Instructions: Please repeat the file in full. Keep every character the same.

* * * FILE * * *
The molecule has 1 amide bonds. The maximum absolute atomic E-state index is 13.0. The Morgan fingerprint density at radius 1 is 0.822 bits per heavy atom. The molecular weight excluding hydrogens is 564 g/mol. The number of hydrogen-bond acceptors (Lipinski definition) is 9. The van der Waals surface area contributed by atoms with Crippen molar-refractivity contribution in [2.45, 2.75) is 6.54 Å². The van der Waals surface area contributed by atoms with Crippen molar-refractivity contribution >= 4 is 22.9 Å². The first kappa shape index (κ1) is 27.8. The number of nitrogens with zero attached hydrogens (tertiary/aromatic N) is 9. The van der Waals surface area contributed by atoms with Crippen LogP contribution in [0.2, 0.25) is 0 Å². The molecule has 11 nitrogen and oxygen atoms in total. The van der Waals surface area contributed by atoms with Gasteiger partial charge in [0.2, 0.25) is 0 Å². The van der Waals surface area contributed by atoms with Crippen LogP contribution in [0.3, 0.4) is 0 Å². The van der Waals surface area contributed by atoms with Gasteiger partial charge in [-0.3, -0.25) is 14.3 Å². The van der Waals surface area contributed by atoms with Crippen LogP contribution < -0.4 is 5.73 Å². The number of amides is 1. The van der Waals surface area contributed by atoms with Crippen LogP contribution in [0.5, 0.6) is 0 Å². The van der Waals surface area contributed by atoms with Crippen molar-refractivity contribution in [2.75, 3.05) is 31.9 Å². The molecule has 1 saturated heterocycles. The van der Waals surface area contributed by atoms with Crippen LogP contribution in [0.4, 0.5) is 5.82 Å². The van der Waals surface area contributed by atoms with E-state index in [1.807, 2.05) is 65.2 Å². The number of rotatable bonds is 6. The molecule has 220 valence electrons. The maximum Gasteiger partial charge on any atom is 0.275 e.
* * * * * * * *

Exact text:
The molecule has 1 amide bonds. The maximum absolute atomic E-state index is 13.0. The Morgan fingerprint density at radius 1 is 0.822 bits per heavy atom. The molecular weight excluding hydrogens is 564 g/mol. The number of hydrogen-bond acceptors (Lipinski definition) is 9. The van der Waals surface area contributed by atoms with Crippen molar-refractivity contribution in [2.45, 2.75) is 6.54 Å². The van der Waals surface area contributed by atoms with Crippen molar-refractivity contribution >= 4 is 22.9 Å². The first kappa shape index (κ1) is 27.8. The number of nitrogens with zero attached hydrogens (tertiary/aromatic N) is 9. The van der Waals surface area contributed by atoms with Crippen LogP contribution in [0.2, 0.25) is 0 Å². The molecule has 11 nitrogen and oxygen atoms in total. The van der Waals surface area contributed by atoms with Gasteiger partial charge in [0.2, 0.25) is 0 Å². The van der Waals surface area contributed by atoms with Crippen LogP contribution in [0.3, 0.4) is 0 Å². The van der Waals surface area contributed by atoms with Gasteiger partial charge in [-0.3, -0.25) is 14.3 Å². The van der Waals surface area contributed by atoms with Crippen LogP contribution < -0.4 is 5.73 Å². The number of amides is 1. The van der Waals surface area contributed by atoms with Crippen LogP contribution in [0.5, 0.6) is 0 Å². The van der Waals surface area contributed by atoms with Crippen molar-refractivity contribution in [2.75, 3.05) is 31.9 Å². The molecule has 1 saturated heterocycles. The van der Waals surface area contributed by atoms with Crippen LogP contribution in [0.4, 0.5) is 5.82 Å². The van der Waals surface area contributed by atoms with E-state index in [1.807, 2.05) is 65.2 Å². The number of rotatable bonds is 6. The molecule has 220 valence electrons. The maximum Gasteiger partial charge on any atom is 0.275 e.